Coca production, after declining for several years, has begun to increase again in Peru and Bolivia as desperate farmers return to the only crop with a market. Protests against the current Bolivian eradication policy turned violent in April; at least nine people died. New Bolivian President Jorge Quiroga—President Hugo Banzer resigned in August to undergo treatment for cancer–seems unlikely to shift Bolivia’s drug policy: Educated in the United States, Quiroga was the architect of the infamous "Plan Dignidad," the eradication program that militarized the coca-producing regions.
With the full scope and reach of the U.S. war on terrorism still unclear, foreign policy predictions remain difficult. The focus on the Middle East could provide the Andes with a welcome reprieve from the heavy hand of U.S. military intervention in the name of the war on drugs. Much more likely, however, is expanded support for intelligence operations and an increasing mix of counterdrug and counterterrorism operations. The economic and social challenges facing the Andes have long been alternately exacerbated or ignored by U.S. policymakers. The post-September 11 turn to the new war on terrorism is unkely to change that trend.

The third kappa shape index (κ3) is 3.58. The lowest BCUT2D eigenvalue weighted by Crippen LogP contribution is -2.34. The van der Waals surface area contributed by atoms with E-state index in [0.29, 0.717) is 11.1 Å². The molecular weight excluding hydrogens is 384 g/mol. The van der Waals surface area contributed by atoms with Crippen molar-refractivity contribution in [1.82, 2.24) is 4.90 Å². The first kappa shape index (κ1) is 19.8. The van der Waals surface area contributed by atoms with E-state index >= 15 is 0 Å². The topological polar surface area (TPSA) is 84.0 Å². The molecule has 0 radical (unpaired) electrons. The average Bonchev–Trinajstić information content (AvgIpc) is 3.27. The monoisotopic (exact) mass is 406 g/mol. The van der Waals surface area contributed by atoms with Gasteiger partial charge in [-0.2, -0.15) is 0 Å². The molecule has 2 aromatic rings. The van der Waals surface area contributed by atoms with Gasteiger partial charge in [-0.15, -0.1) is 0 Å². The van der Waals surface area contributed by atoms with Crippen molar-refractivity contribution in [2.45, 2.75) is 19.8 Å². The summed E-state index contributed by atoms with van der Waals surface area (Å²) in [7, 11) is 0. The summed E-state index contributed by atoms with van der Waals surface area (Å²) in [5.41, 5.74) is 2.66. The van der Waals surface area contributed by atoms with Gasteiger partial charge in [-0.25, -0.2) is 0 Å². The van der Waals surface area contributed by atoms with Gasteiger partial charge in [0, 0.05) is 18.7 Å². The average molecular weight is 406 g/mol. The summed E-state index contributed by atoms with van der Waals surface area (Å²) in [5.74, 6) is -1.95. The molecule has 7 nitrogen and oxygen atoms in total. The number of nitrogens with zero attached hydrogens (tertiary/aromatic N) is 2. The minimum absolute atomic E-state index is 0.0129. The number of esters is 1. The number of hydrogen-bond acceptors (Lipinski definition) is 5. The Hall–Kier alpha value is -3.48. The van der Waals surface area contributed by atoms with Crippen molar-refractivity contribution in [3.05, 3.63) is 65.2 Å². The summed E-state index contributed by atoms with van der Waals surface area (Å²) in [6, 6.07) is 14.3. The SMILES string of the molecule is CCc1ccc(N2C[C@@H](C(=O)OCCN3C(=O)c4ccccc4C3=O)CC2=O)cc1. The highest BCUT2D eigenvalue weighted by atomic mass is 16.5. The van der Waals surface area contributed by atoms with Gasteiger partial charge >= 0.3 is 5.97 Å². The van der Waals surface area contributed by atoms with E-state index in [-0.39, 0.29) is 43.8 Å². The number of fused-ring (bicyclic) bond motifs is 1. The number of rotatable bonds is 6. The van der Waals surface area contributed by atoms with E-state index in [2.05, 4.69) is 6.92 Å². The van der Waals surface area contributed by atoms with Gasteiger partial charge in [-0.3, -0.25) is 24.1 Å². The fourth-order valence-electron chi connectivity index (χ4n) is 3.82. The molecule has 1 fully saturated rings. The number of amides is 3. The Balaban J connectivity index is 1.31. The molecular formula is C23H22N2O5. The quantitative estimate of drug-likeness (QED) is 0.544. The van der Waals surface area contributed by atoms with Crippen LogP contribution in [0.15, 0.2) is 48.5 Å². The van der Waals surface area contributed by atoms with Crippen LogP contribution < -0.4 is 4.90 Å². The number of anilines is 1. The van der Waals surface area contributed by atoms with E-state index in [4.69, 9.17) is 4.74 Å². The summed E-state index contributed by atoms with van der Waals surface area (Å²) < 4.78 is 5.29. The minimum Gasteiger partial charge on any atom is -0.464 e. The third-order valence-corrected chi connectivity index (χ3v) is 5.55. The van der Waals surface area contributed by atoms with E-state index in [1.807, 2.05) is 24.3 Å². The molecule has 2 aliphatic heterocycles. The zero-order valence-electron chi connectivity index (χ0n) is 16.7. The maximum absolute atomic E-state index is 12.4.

ABOUT THE AUTHOR
Winifred Tate is a Ph.D. candidate in anthropology at New
York University. Until recently, she was the senior fellow for Colombia at the Washington Office on Latin America.
1. Washington Office on Latin America, Clear and Present Dangers: The U.S. Military and the War on Drugs in the Andes (Washington D.C., 1991).
2. Washington Office on Latin America, p. 12.
3. Concern with the Colombian military’s human rights record (and their refusal to sign an agreement to honor human rights legislation) and the Samper administration’s corruption interrupted the cash flow to the army. The Colombian National Police, benefited from Congressional Republicans enchantment with chief Jóse Rosso Serrano.
4. Acción Andina and Transnational Institute, The Drug War In The Skies, The U.S. Air Bridge Denial Strategy: The Success of a Failure (Cochabamba, May 1999).